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Stamp duty changes for 2016


The joys of the Autumn Statement… Last year there was good news for buyers of residential property in that from 4 December 2014 the ‘slab system’ of stamp duty (SDLT) taxation was replaced with a ‘progressive’ one. This had been long campaigned for and dealt with the inequities in the tax, and the distortions it caused in the property market. It was however unexpected.

This year’s statement included further changes which were equally unexpected, and the first question was,  would this sound the  ‘death-knell’  for the buy to let market? The changes however will not just affect existing or new landlords, but anyone who for whatever reason, may wish to own more than one property.

So what are the changes? The details that have been announced are brief and a consultation is to take place before more will be known. However the key points are understood to be as follows:

1. An increased SDLT rate is to apply for the purchase of additional residential property.

2. This increased rate of tax applies to purchase transactions where completion takes place on or after 1 April 2016 unless contracts were exchanged on or before 26 November 2015

3. It is the acquisition of a second property which will result in the charge, and the purpose for which it is to be used is not relevant. It does not matter if it is to be for the buyer’s own occupation, or to be let, or as a second home. The higher rate applies if the buyer already owns property. Therefore for example, ‘let to buy’ buyers will be caught by the higher rate on their new purchase as they will own 2 properties.

4. Buyers who buy before selling will pay the higher rate on their purchase but can claim a refund if their sale then completes within 18 months

5. Exclusions will apply to company or fund purchasers that make ‘significant investments’ in residential property. This is yet undefined with 15 properties the suggested benchmark. Excluded also are acquisitions of caravans, mobile homes or houseboats.

6. Foreign investors and people not domiciled in the UK will be treated in exactly the same way as UK residents. If buyers own another property anywhere else in the world and are purchasing an additional property in England, Wales or Northern Ireland they will be charged under the new rates.

7. No tax is payable where the purchase price is £40,000 or under.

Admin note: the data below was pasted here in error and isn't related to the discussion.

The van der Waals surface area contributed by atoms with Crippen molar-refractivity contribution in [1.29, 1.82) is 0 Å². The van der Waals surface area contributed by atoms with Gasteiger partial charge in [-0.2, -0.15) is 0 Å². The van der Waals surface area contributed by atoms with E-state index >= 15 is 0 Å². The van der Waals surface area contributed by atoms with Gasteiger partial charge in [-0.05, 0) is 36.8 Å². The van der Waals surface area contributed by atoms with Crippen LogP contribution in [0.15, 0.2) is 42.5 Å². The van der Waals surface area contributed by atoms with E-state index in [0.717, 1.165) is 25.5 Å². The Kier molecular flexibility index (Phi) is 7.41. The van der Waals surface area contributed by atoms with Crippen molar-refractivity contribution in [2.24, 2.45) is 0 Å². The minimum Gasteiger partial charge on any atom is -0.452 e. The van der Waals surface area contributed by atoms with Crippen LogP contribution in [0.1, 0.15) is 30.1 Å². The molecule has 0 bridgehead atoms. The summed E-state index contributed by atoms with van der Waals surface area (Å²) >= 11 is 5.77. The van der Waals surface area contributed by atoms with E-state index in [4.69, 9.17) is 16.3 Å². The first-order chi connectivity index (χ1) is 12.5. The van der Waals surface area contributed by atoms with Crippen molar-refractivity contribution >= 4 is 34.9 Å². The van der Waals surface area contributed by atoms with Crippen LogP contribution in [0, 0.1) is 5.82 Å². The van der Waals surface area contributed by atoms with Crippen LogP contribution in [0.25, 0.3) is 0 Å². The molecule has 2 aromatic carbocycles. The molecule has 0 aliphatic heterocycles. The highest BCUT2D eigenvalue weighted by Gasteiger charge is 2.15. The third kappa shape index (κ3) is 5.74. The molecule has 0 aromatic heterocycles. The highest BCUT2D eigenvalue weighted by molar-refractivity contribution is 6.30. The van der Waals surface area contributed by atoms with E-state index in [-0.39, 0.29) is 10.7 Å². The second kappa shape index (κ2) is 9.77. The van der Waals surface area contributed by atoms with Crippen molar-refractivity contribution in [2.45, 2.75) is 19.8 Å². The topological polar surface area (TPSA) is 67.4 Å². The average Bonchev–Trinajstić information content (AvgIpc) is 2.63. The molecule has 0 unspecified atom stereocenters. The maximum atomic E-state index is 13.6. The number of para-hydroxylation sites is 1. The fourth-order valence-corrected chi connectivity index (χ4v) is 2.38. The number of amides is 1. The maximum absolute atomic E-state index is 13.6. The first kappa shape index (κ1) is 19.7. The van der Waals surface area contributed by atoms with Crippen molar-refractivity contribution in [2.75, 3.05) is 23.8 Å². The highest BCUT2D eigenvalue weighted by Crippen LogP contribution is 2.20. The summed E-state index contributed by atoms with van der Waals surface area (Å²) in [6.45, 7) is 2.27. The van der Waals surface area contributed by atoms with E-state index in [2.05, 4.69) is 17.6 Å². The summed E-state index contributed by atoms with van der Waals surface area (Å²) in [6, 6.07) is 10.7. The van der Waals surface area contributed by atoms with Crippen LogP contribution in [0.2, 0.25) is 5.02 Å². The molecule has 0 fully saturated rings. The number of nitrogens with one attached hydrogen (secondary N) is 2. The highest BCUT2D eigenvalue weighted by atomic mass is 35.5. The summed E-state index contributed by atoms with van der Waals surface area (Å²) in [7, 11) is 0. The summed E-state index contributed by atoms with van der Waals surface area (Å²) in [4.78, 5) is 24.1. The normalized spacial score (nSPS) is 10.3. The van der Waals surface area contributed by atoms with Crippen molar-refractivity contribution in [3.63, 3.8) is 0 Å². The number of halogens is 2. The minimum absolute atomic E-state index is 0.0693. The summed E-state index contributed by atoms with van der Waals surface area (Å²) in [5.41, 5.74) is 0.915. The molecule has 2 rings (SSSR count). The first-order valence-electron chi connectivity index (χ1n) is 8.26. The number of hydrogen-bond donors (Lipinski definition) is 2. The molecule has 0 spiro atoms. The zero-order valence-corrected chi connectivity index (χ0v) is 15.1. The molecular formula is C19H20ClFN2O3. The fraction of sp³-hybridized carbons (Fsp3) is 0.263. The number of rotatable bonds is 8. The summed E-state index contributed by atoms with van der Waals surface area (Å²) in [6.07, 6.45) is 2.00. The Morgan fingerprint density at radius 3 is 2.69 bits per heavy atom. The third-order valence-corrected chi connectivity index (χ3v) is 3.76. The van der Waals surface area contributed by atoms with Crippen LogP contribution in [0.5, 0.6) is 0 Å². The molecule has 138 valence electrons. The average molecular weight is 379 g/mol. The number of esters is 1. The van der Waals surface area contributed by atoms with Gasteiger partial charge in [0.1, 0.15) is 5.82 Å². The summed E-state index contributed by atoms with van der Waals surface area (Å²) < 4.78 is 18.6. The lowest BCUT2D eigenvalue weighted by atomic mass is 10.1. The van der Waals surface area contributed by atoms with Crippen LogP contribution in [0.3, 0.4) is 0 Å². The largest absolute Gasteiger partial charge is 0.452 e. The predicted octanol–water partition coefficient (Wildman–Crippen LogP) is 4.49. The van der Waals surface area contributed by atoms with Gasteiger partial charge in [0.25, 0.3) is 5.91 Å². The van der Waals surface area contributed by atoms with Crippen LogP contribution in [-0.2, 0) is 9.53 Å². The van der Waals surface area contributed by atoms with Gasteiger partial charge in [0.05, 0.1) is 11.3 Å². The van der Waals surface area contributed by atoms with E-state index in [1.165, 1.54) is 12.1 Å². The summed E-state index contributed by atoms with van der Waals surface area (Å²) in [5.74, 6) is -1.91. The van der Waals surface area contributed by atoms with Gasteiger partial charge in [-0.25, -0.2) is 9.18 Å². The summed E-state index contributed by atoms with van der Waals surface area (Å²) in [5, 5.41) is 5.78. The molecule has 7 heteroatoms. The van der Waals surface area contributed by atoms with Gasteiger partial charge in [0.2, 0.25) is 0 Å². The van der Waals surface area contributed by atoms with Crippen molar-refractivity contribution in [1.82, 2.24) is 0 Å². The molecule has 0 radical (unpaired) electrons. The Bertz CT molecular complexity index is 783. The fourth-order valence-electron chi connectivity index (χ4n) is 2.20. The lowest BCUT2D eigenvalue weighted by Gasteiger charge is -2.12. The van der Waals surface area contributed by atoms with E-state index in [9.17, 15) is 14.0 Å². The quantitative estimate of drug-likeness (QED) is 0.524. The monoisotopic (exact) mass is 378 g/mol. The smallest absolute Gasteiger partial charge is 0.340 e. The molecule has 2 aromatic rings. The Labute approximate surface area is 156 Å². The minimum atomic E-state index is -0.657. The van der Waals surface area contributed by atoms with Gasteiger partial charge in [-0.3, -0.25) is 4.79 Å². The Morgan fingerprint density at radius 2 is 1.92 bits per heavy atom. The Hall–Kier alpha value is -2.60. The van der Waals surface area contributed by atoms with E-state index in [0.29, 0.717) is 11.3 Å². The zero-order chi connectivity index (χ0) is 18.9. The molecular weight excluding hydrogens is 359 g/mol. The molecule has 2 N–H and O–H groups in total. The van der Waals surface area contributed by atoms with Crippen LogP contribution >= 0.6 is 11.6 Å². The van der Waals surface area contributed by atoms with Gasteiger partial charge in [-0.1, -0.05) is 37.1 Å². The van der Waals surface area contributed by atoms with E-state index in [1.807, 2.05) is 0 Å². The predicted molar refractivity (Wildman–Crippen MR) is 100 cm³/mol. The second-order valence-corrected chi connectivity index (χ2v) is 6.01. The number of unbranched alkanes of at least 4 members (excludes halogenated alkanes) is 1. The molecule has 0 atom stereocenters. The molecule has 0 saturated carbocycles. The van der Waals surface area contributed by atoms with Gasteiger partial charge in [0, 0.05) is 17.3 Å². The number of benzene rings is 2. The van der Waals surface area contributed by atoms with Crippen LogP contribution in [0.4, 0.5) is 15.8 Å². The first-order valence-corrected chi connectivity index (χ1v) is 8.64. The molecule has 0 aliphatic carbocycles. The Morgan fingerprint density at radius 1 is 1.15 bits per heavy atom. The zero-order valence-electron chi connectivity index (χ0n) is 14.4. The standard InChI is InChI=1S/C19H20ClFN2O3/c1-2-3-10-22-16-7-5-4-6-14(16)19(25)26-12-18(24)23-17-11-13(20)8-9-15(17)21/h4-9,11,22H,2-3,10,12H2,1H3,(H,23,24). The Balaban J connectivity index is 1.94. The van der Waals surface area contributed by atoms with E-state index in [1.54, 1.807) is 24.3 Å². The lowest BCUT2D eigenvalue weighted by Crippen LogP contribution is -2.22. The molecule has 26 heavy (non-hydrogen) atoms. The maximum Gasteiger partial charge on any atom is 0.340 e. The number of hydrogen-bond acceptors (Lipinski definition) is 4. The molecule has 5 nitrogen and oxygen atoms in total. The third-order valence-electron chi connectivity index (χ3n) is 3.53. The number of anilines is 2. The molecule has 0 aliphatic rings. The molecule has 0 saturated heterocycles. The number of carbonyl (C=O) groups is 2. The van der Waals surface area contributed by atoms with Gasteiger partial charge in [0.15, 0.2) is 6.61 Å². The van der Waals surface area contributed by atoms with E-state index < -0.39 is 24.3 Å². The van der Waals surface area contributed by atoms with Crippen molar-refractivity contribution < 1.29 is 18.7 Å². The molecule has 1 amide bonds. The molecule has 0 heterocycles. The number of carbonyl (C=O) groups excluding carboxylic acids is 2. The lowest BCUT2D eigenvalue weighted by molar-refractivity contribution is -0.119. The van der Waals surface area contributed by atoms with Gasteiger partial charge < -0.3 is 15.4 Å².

8. Where the purchase price is over £40,000 the whole of the purchase price is subject to tax at a progressive rate. The new additional rate is charged at 3% over and above the charge which currently applies to each band. That is the charge would be the tax charged at the current rate plus 3% on the whole of the purchase price.

9. The rates are as follows:

Property or lease premium or transfer valueExisting SDLT rateNew additional SDLT rate
Up to £125,000Zero3%
The next £125,000 (the portion from £125,001 to £250,000)2%5%
The next £675,000 (the portion from £250,001 to £925,000)5%8%
The next £575,000 (the portion from £925,001 to £1.5 million)10%13%
The remaining amount (the portion above £1.5 million)12%15%

10. As an example. On a purchase of a house for £275,000, the SDLT payable is calculated as follows for the existing SDLT rate:

    • 0% on the first £125,000 = £0
    • 2% on the next £125,000 = £2,500
    • 5% on the final £25,000 = £1,250
  • Total SDLT = £3,750

On the purchase of a 2nd house  from 1.4.16 for £275,000, the SDLT payable is calculated as follows for the new additional SDLT rate:

    • 0%+ 3% on the first £125,000 = £0 +£3,750
    • 2%+ 3% on the next £125,000 = £2,500 +£3,750
    • 5% + 3% on the final £25,000 = £1,250 +£750
  • Total SDLT = £12,000

Will this cool the buy to let market in favour of a first time buyer? Up to 4 December 2014 when the rate was changed, the charge in the above example would have been £8,250, and these levels of cost did not deter the market. We have however already seen cases of clients’ withdrawing from purchases where the price could not be re-negotiated to take account of the additional cost.

Almost certainly there will be trouble ahead, with buyers looking at ways to circumvent the additional charge. The timing of the increase will also be extremely challenging coinciding as it will with Easter which in current times has taken over from Christmas as the busiest time of the year for conveyancers.

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